Following Dogen Zenji, the Dharma lamp was transmitted to Ejo Zenji, then to Gikai Zenji, and then to Keizan Zenji, who was the fourth ancestor in the Japanese Soto Zen lineage.
Keizan Zenji was born in 1264 in Echizen Province, which is present-day Fukui Prefecture. His mother, Ekan Daishi, was a devoted believer in Kannon Bosatsu (Avalokiteshvara), the bodhisattva of compassion. It is said that she was on her way to worship at a building dedicated to Kannon when she gave birth. For that reason, the name that Keizan Zenji was given at birth was Gyosho.
At the age of eight, he shaved his head and entered Eiheiji where he began his practice under the third abbot, Gikai Zenji. At the age of thirteen, he again went to live at Eiheiji and was officially ordained as a monk under Ejo Zenji. Following the death of Ejo Zenji, he practiced under Jakuen Zenji at Hokyoji, located in present-day Fukui. Spotting Keizan Zenji’s potential ability to lead the monks, Jakuen Zenji selected him to be ino, the monk in charge of the other monks’ practice.
In contrast to Dogen Zenji, who deeply explored the internal self, Keizan Zenji stood out with his ability to look outwards and boldly spread the teaching. For the Soto Zen School, the teachings of these two founders are closely connected with each other. In spreading the Way of Buddha widely, one of them was internal in his approach while the other was external.
After more years of practice in Kyoto and Yura, Keizan Zenji became resident priest of Jomanji in Awa, which is present-day Tokushima Prefecture. He was twenty-seven years old. During the next four years, he gave the Buddhist precepts to more than seventy lay people. From this we can understand Keizan Zenji’s vow to free all sentient beings through teaching and transmitting the Way.
He also came forth emphasizing the equality of men and women. He actively promoted his women disciples to become resident priests. At a time when women were unjustly marginalized, this was truly groundbreaking. This is thought to be the origin of the organization of Soto Zen School nuns and it was for this reason many women took refuge in Buddha, Dharma, and Sangha.
Keizan Zenji finally moved back to Daijoji, in present-day Kanazawa City, where he became the second abbot, following Gikai Zenji. It was here that he gave teisho on Transmission of Light (Denkoroku). This book explains the circumstances by which the Dharma was transmitted from Shakyamuni Buddha through the twenty eight ancestors in India, the twenty three patriarchs in China, through Dogen Zenji and Keizan Zenji in Japan until Keizan’s teacher, Tettsu Gikai.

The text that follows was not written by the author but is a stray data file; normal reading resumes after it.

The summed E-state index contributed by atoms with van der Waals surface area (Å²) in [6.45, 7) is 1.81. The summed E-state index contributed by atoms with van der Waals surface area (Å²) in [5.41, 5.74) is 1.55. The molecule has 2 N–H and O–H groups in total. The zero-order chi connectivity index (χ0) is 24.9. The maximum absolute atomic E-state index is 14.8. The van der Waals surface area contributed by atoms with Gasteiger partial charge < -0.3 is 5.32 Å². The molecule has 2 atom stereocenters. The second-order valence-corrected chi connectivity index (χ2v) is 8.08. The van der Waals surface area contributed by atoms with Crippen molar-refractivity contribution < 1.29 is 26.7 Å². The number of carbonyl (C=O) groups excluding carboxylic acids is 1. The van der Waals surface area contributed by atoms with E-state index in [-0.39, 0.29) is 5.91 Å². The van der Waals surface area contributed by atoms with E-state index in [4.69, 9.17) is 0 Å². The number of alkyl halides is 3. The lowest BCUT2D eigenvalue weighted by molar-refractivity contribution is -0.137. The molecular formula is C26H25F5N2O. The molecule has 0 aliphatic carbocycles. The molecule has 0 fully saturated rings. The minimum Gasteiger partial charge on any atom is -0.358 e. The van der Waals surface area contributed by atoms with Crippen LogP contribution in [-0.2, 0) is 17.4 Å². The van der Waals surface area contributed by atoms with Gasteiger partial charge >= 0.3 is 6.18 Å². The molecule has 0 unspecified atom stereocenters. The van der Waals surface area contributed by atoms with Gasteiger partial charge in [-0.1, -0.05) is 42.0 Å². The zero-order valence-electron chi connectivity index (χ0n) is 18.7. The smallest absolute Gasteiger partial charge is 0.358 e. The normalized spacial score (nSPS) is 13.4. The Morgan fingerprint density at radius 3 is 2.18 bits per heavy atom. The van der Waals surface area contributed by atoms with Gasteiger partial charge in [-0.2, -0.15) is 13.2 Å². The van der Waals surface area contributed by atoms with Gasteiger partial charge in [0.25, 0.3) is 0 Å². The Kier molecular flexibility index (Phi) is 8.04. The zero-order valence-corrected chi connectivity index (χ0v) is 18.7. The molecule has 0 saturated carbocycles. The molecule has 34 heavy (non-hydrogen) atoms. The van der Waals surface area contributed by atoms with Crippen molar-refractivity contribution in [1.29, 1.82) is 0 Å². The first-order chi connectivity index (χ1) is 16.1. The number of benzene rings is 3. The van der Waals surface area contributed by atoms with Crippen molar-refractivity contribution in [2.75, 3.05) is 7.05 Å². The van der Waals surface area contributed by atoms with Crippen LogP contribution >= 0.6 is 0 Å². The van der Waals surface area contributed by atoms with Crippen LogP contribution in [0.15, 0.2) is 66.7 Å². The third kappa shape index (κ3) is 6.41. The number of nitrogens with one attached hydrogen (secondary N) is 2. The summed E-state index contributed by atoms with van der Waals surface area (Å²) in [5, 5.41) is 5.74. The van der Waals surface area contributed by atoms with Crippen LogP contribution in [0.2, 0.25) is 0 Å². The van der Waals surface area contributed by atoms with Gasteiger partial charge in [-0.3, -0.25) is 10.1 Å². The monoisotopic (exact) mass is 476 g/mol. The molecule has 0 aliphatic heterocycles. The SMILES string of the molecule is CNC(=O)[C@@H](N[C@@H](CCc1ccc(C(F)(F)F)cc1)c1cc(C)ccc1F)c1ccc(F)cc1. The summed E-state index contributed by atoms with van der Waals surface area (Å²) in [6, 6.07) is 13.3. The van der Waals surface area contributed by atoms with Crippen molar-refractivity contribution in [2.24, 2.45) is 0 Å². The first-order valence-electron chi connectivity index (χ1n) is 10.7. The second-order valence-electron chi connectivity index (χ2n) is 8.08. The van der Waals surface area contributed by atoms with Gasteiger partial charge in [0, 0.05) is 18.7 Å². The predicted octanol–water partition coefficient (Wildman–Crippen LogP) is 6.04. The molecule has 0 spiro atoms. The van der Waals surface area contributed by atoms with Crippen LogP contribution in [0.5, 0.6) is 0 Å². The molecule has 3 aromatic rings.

In 1321 at the age of fifty-eight, a temple called Morookaji in Noto, which is present-day Ishikawa Prefecture, was donated to Keizan Zenji and he renamed it Sojiji. This was the origin of Sojiji in Yokohama, which is, along with Eiheiji, the other Head Temple (Daihonzan) of the Soto Zen School.
Keizan Zenji did not, by any means, make light of the worldly interests of ordinary people and along with the practice of zazen used prayer, ritual, and memorial services to teach. This was attractive to many people and gave them a sense of peace. For this reason, the Soto Zen School quickly expanded.
Even in the Soto Zen School today, while all temples have zazen groups to serve the earnest requests of believers, they also do their best to fulfill the requests that many people have for benefiting in the everyday world, which include memorial services and funerals.
Keizan Zenji died in 1325 at the age of sixty-five. In succeeding years, his disciples did a good job in taking over for him at Sojiji on the Noto Peninsula. However, that temple was lost to fire in 1898. This provided the opportunity in 1907 to move Sojiji to its present location. The former temple was rebuilt as Sojiji Soin and continues today with many supporters and believers.